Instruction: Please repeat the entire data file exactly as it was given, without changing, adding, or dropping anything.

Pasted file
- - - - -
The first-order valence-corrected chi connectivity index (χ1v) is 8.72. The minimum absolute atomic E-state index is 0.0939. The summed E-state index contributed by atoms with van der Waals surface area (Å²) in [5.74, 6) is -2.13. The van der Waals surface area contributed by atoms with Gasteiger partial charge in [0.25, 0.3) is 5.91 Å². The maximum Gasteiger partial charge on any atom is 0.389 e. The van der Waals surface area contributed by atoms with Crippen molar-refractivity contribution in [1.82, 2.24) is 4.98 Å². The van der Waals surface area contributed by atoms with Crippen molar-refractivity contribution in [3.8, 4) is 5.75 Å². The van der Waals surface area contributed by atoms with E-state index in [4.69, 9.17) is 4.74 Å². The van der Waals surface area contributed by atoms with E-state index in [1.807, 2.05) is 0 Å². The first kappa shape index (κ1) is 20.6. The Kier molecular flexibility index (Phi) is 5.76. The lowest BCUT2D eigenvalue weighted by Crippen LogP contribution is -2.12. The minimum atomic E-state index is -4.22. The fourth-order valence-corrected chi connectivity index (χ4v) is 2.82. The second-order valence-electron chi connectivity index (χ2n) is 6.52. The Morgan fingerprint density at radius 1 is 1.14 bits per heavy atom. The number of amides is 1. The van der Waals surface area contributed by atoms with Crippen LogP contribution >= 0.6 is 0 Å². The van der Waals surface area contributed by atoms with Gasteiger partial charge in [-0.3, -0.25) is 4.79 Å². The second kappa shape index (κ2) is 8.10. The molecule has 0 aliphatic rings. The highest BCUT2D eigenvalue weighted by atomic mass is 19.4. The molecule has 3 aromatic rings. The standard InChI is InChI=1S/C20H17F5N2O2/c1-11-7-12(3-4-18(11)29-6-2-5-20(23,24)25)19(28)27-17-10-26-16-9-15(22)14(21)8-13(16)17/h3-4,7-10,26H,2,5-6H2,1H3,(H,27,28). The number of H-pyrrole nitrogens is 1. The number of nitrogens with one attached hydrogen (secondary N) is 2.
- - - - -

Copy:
The first-order valence-corrected chi connectivity index (χ1v) is 8.72. The minimum absolute atomic E-state index is 0.0939. The summed E-state index contributed by atoms with van der Waals surface area (Å²) in [5.74, 6) is -2.13. The van der Waals surface area contributed by atoms with Gasteiger partial charge in [0.25, 0.3) is 5.91 Å². The maximum Gasteiger partial charge on any atom is 0.389 e. The van der Waals surface area contributed by atoms with Crippen molar-refractivity contribution in [1.82, 2.24) is 4.98 Å². The van der Waals surface area contributed by atoms with Crippen molar-refractivity contribution in [3.8, 4) is 5.75 Å². The van der Waals surface area contributed by atoms with E-state index in [4.69, 9.17) is 4.74 Å². The van der Waals surface area contributed by atoms with E-state index in [1.807, 2.05) is 0 Å². The first kappa shape index (κ1) is 20.6. The Kier molecular flexibility index (Phi) is 5.76. The lowest BCUT2D eigenvalue weighted by Crippen LogP contribution is -2.12. The minimum atomic E-state index is -4.22. The fourth-order valence-corrected chi connectivity index (χ4v) is 2.82. The second-order valence-electron chi connectivity index (χ2n) is 6.52. The Morgan fingerprint density at radius 1 is 1.14 bits per heavy atom. The number of amides is 1. The van der Waals surface area contributed by atoms with Crippen LogP contribution >= 0.6 is 0 Å². The van der Waals surface area contributed by atoms with Gasteiger partial charge in [-0.3, -0.25) is 4.79 Å². The second kappa shape index (κ2) is 8.10. The molecule has 0 aliphatic rings. The highest BCUT2D eigenvalue weighted by atomic mass is 19.4. The molecule has 3 aromatic rings. The standard InChI is InChI=1S/C20H17F5N2O2/c1-11-7-12(3-4-18(11)29-6-2-5-20(23,24)25)19(28)27-17-10-26-16-9-15(22)14(21)8-13(16)17/h3-4,7-10,26H,2,5-6H2,1H3,(H,27,28). The number of H-pyrrole nitrogens is 1. The number of nitrogens with one attached hydrogen (secondary N) is 2.